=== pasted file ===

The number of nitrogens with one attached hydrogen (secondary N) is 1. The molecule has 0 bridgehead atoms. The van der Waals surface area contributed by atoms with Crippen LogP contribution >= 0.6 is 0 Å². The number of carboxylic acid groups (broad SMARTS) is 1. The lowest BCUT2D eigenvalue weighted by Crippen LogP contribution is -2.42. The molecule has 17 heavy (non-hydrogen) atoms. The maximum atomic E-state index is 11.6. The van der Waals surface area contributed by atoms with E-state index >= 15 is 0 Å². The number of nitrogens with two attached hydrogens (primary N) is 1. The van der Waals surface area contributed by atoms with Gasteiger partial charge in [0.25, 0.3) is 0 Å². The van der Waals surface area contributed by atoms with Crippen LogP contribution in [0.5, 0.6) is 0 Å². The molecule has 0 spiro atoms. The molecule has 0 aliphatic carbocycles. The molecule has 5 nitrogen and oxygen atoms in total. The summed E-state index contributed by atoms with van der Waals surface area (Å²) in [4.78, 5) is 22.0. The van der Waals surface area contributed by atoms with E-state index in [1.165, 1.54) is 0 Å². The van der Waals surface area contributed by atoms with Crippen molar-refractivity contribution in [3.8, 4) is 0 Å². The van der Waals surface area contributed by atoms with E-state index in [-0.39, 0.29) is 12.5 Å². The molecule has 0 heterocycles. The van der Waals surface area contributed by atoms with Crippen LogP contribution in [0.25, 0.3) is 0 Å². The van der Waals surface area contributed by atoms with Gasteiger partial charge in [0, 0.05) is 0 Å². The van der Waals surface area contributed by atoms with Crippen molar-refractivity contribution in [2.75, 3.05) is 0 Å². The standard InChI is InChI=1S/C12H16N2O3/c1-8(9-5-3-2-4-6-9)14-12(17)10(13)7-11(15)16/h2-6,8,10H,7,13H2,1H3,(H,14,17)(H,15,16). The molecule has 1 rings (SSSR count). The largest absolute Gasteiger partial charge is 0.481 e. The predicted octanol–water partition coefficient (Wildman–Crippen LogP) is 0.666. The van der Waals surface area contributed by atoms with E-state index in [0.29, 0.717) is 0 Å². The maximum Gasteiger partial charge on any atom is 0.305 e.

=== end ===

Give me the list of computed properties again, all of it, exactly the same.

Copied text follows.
The number of nitrogens with one attached hydrogen (secondary N) is 1. The molecule has 0 bridgehead atoms. The van der Waals surface area contributed by atoms with Crippen LogP contribution >= 0.6 is 0 Å². The number of carboxylic acid groups (broad SMARTS) is 1. The lowest BCUT2D eigenvalue weighted by Crippen LogP contribution is -2.42. The molecule has 17 heavy (non-hydrogen) atoms. The maximum atomic E-state index is 11.6. The van der Waals surface area contributed by atoms with E-state index >= 15 is 0 Å². The number of nitrogens with two attached hydrogens (primary N) is 1. The van der Waals surface area contributed by atoms with Gasteiger partial charge in [0.25, 0.3) is 0 Å². The van der Waals surface area contributed by atoms with Crippen LogP contribution in [0.5, 0.6) is 0 Å². The molecule has 0 spiro atoms. The molecule has 0 aliphatic carbocycles. The molecule has 5 nitrogen and oxygen atoms in total. The summed E-state index contributed by atoms with van der Waals surface area (Å²) in [4.78, 5) is 22.0. The van der Waals surface area contributed by atoms with E-state index in [1.165, 1.54) is 0 Å². The van der Waals surface area contributed by atoms with Crippen molar-refractivity contribution in [3.8, 4) is 0 Å². The van der Waals surface area contributed by atoms with E-state index in [-0.39, 0.29) is 12.5 Å². The molecule has 0 heterocycles. The van der Waals surface area contributed by atoms with Crippen LogP contribution in [0.25, 0.3) is 0 Å². The van der Waals surface area contributed by atoms with Gasteiger partial charge in [0, 0.05) is 0 Å². The van der Waals surface area contributed by atoms with Crippen molar-refractivity contribution in [2.75, 3.05) is 0 Å². The standard InChI is InChI=1S/C12H16N2O3/c1-8(9-5-3-2-4-6-9)14-12(17)10(13)7-11(15)16/h2-6,8,10H,7,13H2,1H3,(H,14,17)(H,15,16). The molecule has 1 rings (SSSR count). The largest absolute Gasteiger partial charge is 0.481 e. The predicted octanol–water partition coefficient (Wildman–Crippen LogP) is 0.666. The van der Waals surface area contributed by atoms with E-state index in [0.29, 0.717) is 0 Å². The maximum Gasteiger partial charge on any atom is 0.305 e.